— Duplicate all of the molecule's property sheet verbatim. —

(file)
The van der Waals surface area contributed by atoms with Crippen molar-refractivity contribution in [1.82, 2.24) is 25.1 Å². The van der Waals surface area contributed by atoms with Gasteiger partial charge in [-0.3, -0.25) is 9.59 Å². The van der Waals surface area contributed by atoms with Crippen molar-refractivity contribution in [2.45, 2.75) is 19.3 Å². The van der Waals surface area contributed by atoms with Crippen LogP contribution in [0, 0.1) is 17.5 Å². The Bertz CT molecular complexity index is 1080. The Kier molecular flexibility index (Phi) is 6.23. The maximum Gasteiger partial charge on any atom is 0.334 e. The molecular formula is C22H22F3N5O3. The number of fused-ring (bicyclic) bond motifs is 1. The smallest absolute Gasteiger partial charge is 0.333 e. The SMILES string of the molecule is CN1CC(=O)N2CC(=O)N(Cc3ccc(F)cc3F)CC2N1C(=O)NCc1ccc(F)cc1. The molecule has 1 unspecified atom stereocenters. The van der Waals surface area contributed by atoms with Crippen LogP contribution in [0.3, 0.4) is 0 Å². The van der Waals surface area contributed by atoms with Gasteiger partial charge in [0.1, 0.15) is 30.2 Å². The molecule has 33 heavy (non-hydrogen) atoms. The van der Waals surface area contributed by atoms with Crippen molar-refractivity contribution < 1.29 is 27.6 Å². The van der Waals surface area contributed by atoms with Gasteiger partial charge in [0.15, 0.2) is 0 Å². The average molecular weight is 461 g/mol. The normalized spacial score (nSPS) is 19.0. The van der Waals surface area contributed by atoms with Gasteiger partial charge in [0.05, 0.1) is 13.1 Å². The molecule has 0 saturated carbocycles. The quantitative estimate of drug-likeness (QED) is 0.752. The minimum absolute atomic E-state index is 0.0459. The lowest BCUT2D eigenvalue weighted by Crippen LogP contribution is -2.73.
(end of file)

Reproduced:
The van der Waals surface area contributed by atoms with Crippen molar-refractivity contribution in [1.82, 2.24) is 25.1 Å². The van der Waals surface area contributed by atoms with Gasteiger partial charge in [-0.3, -0.25) is 9.59 Å². The van der Waals surface area contributed by atoms with Crippen molar-refractivity contribution in [2.45, 2.75) is 19.3 Å². The van der Waals surface area contributed by atoms with Crippen LogP contribution in [0, 0.1) is 17.5 Å². The Bertz CT molecular complexity index is 1080. The Kier molecular flexibility index (Phi) is 6.23. The maximum Gasteiger partial charge on any atom is 0.334 e. The molecular formula is C22H22F3N5O3. The number of fused-ring (bicyclic) bond motifs is 1. The smallest absolute Gasteiger partial charge is 0.333 e. The SMILES string of the molecule is CN1CC(=O)N2CC(=O)N(Cc3ccc(F)cc3F)CC2N1C(=O)NCc1ccc(F)cc1. The molecule has 1 unspecified atom stereocenters. The van der Waals surface area contributed by atoms with Crippen LogP contribution in [0.3, 0.4) is 0 Å². The van der Waals surface area contributed by atoms with Gasteiger partial charge in [0.1, 0.15) is 30.2 Å². The molecule has 33 heavy (non-hydrogen) atoms. The van der Waals surface area contributed by atoms with Crippen molar-refractivity contribution < 1.29 is 27.6 Å². The van der Waals surface area contributed by atoms with Gasteiger partial charge in [0.15, 0.2) is 0 Å². The average molecular weight is 461 g/mol. The normalized spacial score (nSPS) is 19.0. The van der Waals surface area contributed by atoms with Gasteiger partial charge in [0.05, 0.1) is 13.1 Å². The molecule has 0 saturated carbocycles. The quantitative estimate of drug-likeness (QED) is 0.752. The minimum absolute atomic E-state index is 0.0459. The lowest BCUT2D eigenvalue weighted by Crippen LogP contribution is -2.73.